Applying Systems Engineering Reduces Radiology Transport Cycle Times in the Emergency Department
Average radiology transport time 2013–2016. Average radiology transport time following the intervention (minutes), demonstrating a significant trend towards improvement.
© Copyright Policy - open-access
Related In: Results  -  Collection

License
Show All Figures
getmorefigures.php?uid=PMC5391891&req=5

f4-wjem-18-410: Average radiology transport time 2013–2016. Average radiology transport time following the intervention (minutes), demonstrating a significant trend towards improvement.
Mentions: Following the intervention, average transport time decreased significantly and sustainably. Average radiology transport time was 28.7 ± 4.2 minutes during the three months pre intervention. It was reduced by 15% in the first three months (4.4 minutes, 95% CI [1.5–7.3]; to 24.3 ± 3.3 min, P=0.021), 19% in the following six months (5.4 minutes, 95% CI [2.7–8.2]; to 23.3 ± 3.5 min, P=0.003), and 26% one year following the intervention (7.4 minutes, 95% CI [4.8–9.9]; to 21.3 ± 3.1 min, P=0.0001, Figure 4). When comparing the three months pre intervention to the same period post intervention, the average radiology transport time reduced from 28.7 ± 4.2 minutes to 20.6 ± 3.0 minutes (difference 8.1 minutes, 95% CI [5.2–11.0], P<0.0001). This result was achieved without any additional resources, and demonstrated a continual trend towards improvement (Figure 5).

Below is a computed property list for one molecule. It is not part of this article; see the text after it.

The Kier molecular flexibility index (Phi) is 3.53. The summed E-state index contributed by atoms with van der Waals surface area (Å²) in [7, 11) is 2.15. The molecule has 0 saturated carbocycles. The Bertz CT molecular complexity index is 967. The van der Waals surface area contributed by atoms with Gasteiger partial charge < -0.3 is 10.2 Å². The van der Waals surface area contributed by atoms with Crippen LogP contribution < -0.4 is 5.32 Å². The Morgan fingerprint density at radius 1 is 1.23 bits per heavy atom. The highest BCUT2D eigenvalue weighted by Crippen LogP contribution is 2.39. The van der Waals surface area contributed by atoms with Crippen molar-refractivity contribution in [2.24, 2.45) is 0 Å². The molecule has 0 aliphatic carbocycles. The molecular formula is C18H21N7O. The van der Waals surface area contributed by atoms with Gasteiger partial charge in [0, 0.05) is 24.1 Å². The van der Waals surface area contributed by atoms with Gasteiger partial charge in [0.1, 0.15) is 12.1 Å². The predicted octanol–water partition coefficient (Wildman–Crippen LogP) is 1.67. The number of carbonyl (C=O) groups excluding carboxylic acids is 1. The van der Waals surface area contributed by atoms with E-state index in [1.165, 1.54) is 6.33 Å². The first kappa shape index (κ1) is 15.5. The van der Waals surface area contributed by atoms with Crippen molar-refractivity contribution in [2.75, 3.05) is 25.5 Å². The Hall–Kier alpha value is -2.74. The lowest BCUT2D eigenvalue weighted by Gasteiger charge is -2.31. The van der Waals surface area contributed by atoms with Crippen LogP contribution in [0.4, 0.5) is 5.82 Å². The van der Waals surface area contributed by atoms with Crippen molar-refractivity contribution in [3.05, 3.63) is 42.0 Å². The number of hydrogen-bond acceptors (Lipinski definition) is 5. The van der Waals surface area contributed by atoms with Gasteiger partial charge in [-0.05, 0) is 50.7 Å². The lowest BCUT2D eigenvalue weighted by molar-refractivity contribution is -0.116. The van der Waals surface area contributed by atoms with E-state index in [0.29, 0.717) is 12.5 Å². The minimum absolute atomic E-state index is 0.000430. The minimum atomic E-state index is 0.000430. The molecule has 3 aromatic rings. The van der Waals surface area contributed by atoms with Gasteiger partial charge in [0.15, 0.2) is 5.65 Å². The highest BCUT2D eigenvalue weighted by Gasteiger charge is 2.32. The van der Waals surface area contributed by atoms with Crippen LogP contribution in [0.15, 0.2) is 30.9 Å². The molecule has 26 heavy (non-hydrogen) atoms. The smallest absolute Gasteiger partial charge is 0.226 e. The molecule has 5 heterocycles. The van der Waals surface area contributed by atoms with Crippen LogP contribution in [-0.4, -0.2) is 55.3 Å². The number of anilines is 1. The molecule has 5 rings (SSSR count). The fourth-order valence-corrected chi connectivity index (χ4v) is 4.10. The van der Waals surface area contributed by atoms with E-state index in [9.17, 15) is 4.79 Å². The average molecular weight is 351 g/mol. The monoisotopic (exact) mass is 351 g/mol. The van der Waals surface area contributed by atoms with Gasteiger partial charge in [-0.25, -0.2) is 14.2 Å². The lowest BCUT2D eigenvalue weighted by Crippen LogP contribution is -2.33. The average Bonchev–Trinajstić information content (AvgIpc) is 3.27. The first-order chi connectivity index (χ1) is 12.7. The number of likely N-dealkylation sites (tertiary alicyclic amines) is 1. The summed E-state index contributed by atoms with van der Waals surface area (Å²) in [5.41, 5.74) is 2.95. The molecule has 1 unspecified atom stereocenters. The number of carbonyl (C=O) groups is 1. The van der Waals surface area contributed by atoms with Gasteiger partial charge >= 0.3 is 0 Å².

View Article: PubMed Central - PubMed

ABSTRACT

Introduction: Emergency department (ED) crowding is widespread, and can result in care delays, medical errors, increased costs, and decreased patient satisfaction. Simultaneously, while capacity constraints on EDs are worsening, contributing factors such as patient volume and inpatient bed capacity are often outside the influence of ED administrators. Therefore, systems engineering approaches that improve throughput and reduce waste may hold the most readily available gains. Decreasing radiology turnaround times improves ED patient throughput and decreases patient waiting time. We sought to investigate the impact of systems engineering science targeting ED radiology transport delays and determine the most effective techniques.